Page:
Isolated FSH deficiency

In another interesting case, the clinical, hormonal and molecular features of a female adolescent with selective follicle-stimulating hormone (FSH) deficiency were reported (33). The patient was a 16-year-old girl with primary amenorrhoea and poor breast development due to isolated FSH deficiency. She was found to have a homozygous nonsense mutation in amino acid position 76 of the FSH β-subunit gene. The induction of fertility using recombinant human FSH (rhFSH) in a woman with the same condition of isolated FSH deficiency was later reported by Kottler et al. (34). In response to a 15-day treatment with FSH alone, sonography revealed multi-follicular development in the ovaries, and circulating levels of oestradiol and inhibin B were dramatically increased. Serum LH initially decreased and then increased, inducing multi-ovulation associated with supra-physiological progesterone levels. This case illustrates the use of genetic analysis to assist in the identification of appropriate treatment, in this case, rhFSH for ovulation induction in a patient with a rare form of FSH deficiency.

Preclinical diagnosis of pubertal disorders

Genetic discoveries also hold potential for allowing very early diagnosis in children with pubertal disorders.

In 2016, we reported the case of an asymptomatic girl, who was carrying an MKRN3 mutation that was detected in childhood and was followed until the development of pubertal signs (35). The patient was screened at the age of 4 years because her sister had developed CPP at 6 years of age and was found to harbour an MKRN3 frameshift mutation at codon 161, inherited from their asymptomatic father. During follow-up, the asymptomatic girl initially developed increased growth velocity at 6 years (9 cm/year), followed by slightly increased basal LH level and clinical thelarche with rapid progression between 6.3 and 6.7 years. The finding of a loss-of-function mutation plus a positive family history allowed the early diagnosis of CPP and supported the initiation of treatment with an GnRH analogue.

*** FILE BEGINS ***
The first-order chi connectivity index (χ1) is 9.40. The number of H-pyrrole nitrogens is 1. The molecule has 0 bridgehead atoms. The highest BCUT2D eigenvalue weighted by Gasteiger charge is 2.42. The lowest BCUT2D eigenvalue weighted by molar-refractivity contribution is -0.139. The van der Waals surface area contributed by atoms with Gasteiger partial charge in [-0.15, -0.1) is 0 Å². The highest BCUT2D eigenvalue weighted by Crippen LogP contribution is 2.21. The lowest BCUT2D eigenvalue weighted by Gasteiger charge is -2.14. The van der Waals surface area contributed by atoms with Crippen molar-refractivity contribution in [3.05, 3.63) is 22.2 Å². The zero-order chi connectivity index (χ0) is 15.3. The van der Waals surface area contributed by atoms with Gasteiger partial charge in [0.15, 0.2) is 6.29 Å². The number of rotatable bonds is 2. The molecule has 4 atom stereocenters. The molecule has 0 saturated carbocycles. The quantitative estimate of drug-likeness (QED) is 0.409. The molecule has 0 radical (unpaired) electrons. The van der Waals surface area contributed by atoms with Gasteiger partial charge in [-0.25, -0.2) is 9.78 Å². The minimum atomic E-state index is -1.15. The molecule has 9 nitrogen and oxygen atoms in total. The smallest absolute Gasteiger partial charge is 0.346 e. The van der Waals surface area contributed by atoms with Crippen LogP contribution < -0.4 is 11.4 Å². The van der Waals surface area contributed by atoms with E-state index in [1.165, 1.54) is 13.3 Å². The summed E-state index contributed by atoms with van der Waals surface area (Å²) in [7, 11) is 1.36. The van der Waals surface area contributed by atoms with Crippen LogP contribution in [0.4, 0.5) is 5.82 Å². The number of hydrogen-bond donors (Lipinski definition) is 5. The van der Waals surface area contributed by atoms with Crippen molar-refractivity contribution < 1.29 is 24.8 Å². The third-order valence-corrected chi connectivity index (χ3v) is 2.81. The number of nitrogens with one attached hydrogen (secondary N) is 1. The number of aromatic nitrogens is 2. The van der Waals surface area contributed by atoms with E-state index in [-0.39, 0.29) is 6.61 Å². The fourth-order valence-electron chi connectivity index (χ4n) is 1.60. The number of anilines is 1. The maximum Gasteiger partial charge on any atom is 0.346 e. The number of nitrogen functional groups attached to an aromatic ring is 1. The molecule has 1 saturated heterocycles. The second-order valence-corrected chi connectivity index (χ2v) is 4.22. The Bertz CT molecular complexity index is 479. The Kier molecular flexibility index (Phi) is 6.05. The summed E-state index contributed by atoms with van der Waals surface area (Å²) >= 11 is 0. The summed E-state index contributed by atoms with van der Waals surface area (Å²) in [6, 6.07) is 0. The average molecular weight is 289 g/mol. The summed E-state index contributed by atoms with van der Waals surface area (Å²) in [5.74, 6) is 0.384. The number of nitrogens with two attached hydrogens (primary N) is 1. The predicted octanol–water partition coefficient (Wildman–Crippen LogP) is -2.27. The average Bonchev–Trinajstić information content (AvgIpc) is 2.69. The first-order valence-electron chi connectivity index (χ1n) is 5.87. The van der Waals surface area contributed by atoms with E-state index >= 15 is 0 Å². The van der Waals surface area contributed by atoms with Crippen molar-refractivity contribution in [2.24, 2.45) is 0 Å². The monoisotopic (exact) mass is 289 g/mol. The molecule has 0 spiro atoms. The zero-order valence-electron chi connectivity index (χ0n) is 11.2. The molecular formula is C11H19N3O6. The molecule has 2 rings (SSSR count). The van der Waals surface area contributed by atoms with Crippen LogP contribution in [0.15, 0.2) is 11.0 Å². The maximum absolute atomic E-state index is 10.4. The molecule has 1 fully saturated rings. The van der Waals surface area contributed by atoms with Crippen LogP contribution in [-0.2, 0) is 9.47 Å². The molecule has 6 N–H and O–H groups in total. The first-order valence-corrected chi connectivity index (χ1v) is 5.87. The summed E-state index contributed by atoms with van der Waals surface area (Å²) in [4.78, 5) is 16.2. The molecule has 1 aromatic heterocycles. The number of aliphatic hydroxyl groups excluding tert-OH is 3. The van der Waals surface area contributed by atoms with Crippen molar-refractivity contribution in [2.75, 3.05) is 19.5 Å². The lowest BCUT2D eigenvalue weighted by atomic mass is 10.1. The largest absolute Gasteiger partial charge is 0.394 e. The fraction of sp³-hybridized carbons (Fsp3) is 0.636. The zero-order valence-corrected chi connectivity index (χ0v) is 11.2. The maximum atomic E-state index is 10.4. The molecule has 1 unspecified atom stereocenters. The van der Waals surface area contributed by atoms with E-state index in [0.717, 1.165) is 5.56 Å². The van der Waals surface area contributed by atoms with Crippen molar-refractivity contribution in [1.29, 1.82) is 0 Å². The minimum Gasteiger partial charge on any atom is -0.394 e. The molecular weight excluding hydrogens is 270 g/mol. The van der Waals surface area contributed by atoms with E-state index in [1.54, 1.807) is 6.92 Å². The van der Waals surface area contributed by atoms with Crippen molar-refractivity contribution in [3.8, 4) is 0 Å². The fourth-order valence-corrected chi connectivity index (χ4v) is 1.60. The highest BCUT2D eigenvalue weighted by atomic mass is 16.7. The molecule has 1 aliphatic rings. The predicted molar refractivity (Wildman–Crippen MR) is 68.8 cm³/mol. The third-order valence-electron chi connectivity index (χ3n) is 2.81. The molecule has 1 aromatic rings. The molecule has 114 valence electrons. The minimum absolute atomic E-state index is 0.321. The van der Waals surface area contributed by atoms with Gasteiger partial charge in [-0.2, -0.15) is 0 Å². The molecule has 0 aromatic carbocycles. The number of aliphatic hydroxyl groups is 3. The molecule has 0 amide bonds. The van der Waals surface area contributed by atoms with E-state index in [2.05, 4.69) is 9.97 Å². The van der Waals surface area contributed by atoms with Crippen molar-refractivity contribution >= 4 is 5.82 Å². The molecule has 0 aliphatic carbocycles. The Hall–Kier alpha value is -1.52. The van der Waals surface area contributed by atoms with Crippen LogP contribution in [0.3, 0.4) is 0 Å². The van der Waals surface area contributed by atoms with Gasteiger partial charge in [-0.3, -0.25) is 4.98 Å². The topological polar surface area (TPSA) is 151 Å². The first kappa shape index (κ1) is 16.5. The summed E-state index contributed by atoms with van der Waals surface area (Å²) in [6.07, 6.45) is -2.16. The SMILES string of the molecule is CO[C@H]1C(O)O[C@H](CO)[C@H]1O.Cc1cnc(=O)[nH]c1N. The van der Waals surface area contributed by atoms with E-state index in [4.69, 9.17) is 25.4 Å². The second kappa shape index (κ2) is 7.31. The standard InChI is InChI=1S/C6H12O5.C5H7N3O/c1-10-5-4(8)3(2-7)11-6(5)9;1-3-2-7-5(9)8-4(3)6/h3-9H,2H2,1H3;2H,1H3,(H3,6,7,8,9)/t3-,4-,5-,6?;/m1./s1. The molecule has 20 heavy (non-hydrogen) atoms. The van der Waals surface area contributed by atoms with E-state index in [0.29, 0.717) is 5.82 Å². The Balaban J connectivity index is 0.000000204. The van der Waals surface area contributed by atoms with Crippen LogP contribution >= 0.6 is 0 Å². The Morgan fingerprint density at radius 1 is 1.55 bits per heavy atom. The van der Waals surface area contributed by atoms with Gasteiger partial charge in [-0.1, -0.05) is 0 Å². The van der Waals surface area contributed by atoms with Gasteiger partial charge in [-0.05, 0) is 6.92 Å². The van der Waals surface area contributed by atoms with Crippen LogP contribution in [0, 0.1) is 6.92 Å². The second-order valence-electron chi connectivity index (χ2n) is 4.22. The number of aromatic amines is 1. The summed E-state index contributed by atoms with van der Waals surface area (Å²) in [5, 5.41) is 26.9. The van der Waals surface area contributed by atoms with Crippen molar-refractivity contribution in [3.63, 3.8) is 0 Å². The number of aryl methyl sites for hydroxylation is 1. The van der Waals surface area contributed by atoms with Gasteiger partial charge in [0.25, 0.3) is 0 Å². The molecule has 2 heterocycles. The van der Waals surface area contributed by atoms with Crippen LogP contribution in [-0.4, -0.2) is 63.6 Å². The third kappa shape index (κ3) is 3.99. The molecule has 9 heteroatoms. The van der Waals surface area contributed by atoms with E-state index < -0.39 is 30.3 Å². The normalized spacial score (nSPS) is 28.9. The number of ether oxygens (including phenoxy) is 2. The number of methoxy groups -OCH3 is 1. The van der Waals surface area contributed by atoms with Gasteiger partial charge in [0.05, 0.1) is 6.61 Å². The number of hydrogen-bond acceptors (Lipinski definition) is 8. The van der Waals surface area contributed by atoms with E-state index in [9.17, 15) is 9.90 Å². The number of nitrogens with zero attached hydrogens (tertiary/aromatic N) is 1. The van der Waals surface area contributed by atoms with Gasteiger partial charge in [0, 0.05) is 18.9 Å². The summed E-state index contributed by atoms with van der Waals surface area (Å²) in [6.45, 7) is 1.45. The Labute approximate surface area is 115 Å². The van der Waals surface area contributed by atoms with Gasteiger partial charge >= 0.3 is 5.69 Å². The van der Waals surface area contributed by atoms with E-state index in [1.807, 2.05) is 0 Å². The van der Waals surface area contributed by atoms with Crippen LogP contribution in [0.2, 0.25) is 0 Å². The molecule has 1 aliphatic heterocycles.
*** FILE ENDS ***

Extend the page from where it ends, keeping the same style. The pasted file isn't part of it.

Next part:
Testotoxicosis

Similarly, preclinical diagnosis of testotoxicosis is now possible using genetic tests. Testotoxicosis is a rare, autosomal-dominant, peripheral precocious puberty. It is usually recognised by progressive virilisation, linear growth acceleration, skeletal maturation and pubertal testosterone levels. We have described the clinical and hormonal follow-up of a boy with testotoxicosis, who was initially diagnosed by molecular analysis (36). At age 10 months, the patient was referred because his older brother had a diagnosis of familial testotoxicosis found to be due to a missense mutation of the LH-chorionic gonadotropin receptor (LHCGR) gene. The same mutation was identified in the asymptomatic boy, who presented with an increase in testosterone level but without any clinical features. As a result, he was treated with an anti-androgen therapy at the age of 1.1 years, which resulted in him growing to normal adult height.

Therefore, genetic analysis (supported by large international genetic banks to differentiate pathogenic from benign gene variants) has much to offer. It is able to assist in early diagnosis, facilitate treatment decisions, guide genetic counselling (including screening of family members) and allow prompt intervention in children with pubertal disorders.

Integration of precision medicine into transitional care of patients with growth hormone deficiency

Replacement therapy with rhGH, in addition to promoting linear growth in childhood and adolescence, has important effects in GH-deficient adults, such as optimisation/maintenance of normal body composition (fat and lean body mass), bone health and metabolism. Continuation of rhGH therapy into adulthood may, thus, be indicated in some adolescents who have received this treatment. Unfortunately, this period of transition is often when adolescents drop out of follow-up medical care, highlighting the importance of clinical programmes to allow the effective transfer of rhGH-treated adolescents from paediatric to adult endocrine services (37).

Transition and transfer